How to Retain Talent
Keeping great talent is a huge challenge for nonprofit and for-profit organizations alike. Turnkey is no exception. As an example, Turnkey engaged psychologist Otis Fulton to help us dissect the psychology of peer-to-peer fundraising. We needed to understand, to the extent possible, how fundraisers made decisions. Turnkey could have really used Otis full time, but there wasn’t budget for that. His other clients included big multi-national companies, like Pearson Education. I was worried about retaining the talent.
One of the first things Otis and I put to paper was an overview of social science research on the impact of using incentives. A large part of that paper talked about intrinsic and extrinsic motivators. Intrinsic motivation is the path to getting someone to do something without actually paying them. In fact, paying someone can sometimes be demotivating—and that was pretty handy information as I was still trying to figure out how to retain Otis on a limited budget.
So I read our research compilation, and thought, “How can I use these techniques to retain this talent?”
I began to quote Otis within published Turnkey articles. We invited him to speak at a conference representing Turnkey and Turnkey’s ideas. He began to see his own ideas moving into the nonprofit, mainstream thought cloud. We got him business cards, a size 3XT logo-imprinted polo, an email address and ultimately even a desk to use whenever he wanted. We helped him build the attitude, “I am connected to Turnkey.”
Otis began to spend more and more time engaged in this exploration, as both he and I very much enjoyed the exchange of ideas. In truth, he gave far more time than he billed because somewhere along the way Otis began to self-identify (build an intrinsic label) as someone who helps nonprofits perform better, and in that way he would make a dent on things he had always wished he could impact—cancer, Alzheimer’s disease, homelessness, depression, even suicide.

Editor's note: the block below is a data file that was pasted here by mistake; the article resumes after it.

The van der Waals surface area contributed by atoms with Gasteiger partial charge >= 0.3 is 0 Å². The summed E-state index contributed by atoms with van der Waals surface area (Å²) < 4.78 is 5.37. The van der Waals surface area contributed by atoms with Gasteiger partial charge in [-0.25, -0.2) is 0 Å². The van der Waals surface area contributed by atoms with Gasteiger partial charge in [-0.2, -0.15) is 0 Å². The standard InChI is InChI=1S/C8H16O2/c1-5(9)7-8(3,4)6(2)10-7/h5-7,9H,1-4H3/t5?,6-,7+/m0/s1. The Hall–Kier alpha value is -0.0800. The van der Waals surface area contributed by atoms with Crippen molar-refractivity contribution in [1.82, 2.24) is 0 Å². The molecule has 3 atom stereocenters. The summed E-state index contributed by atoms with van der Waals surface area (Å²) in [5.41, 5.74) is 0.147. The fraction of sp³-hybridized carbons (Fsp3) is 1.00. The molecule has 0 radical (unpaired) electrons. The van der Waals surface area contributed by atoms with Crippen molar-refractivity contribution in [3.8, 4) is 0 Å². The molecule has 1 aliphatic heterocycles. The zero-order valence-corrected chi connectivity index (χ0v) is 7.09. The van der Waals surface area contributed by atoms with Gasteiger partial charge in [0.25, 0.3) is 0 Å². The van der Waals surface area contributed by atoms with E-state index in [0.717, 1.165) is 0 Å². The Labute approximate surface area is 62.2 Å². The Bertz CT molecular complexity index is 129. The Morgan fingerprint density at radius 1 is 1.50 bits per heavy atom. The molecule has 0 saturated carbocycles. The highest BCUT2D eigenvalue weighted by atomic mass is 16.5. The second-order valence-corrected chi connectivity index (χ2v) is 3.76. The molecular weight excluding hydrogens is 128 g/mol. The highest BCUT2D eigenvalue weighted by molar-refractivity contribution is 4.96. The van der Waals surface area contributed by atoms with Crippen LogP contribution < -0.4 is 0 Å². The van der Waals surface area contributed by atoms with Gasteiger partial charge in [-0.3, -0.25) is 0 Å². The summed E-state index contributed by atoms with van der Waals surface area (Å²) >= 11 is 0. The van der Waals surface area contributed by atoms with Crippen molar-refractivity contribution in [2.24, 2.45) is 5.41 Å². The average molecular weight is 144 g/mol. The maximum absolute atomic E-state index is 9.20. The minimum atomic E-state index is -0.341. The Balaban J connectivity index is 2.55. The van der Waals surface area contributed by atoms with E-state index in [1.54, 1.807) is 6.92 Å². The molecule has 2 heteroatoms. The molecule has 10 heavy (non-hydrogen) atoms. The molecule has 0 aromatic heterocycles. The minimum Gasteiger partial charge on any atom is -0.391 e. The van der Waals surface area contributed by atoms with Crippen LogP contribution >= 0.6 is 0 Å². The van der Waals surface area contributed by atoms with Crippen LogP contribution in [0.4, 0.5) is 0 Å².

In a final act of assimilation,* he fully installed his self-label as part of the Turnkey (and my) troupe by marrying me this past week in Sedona, Ariz.
*Resistance is futile.
**This strategy typically only works one time on any particular individual.
Katrina VanHuss is the CEO of Turnkey, a U.S.-based strategy and execution firm for nonprofit fundraising campaigns. Katrina has been instilling passion in volunteer fundraisers since 1989 when she founded the company. Turnkey’s clients include most of the top thirty U.S. peer-to-peer campaigns — Susan G. Komen, the Cystic Fibrosis Foundation, the ALS Association, the Leukemia & Lymphoma Society, as well as some international organizations, like UNICEF.
Otis Fulton is a psychologist who joined Turnkey in 2013 as its consumer behavior expert. He works with clients to apply psychological principles to fundraising. He is a much-sought-after copywriter for nonprofit messaging. He has written campaigns for St. Jude’s Children’s Research Hospital, The March of Dimes, the USO and dozens of other organizations.
Now as a married couple, Katrina and Otis almost never stop talking about fundraising, volunteerism, and human decision-making – much to the chagrin of most dinner companions.
Katrina and Otis present regularly at clients’ national conferences, as well as at BBCon, NonProfit Pro P2P, Peer to Peer Forum, and others. They write a weekly column for NonProfit PRO and are the co-authors of the 2017 book, "Dollar Dash: The Behavioral Economics of Peer-to-Peer Fundraising." They live in Richmond, Virginia, USA.